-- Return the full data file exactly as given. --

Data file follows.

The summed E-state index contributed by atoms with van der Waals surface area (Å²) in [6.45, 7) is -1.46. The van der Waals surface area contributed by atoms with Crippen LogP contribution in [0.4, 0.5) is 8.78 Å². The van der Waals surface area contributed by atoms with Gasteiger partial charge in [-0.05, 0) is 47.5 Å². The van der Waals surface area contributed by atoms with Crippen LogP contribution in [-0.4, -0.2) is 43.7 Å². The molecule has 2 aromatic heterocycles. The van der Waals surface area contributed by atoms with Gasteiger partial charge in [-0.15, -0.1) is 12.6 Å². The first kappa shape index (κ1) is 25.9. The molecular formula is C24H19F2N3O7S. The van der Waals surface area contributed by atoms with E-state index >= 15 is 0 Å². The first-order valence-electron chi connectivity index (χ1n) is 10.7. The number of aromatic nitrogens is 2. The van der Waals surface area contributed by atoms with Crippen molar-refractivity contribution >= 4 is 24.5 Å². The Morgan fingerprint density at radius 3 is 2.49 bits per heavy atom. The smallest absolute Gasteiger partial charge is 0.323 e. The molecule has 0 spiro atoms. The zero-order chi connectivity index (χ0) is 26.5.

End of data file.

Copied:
The summed E-state index contributed by atoms with van der Waals surface area (Å²) in [6.45, 7) is -1.46. The van der Waals surface area contributed by atoms with Crippen LogP contribution in [0.4, 0.5) is 8.78 Å². The van der Waals surface area contributed by atoms with Gasteiger partial charge in [-0.05, 0) is 47.5 Å². The van der Waals surface area contributed by atoms with Crippen LogP contribution in [-0.4, -0.2) is 43.7 Å². The molecule has 2 aromatic heterocycles. The van der Waals surface area contributed by atoms with Gasteiger partial charge in [-0.15, -0.1) is 12.6 Å². The first kappa shape index (κ1) is 25.9. The molecular formula is C24H19F2N3O7S. The van der Waals surface area contributed by atoms with E-state index >= 15 is 0 Å². The first-order valence-electron chi connectivity index (χ1n) is 10.7. The number of aromatic nitrogens is 2. The van der Waals surface area contributed by atoms with Crippen molar-refractivity contribution >= 4 is 24.5 Å². The Morgan fingerprint density at radius 3 is 2.49 bits per heavy atom. The smallest absolute Gasteiger partial charge is 0.323 e. The molecule has 0 spiro atoms. The zero-order chi connectivity index (χ0) is 26.5.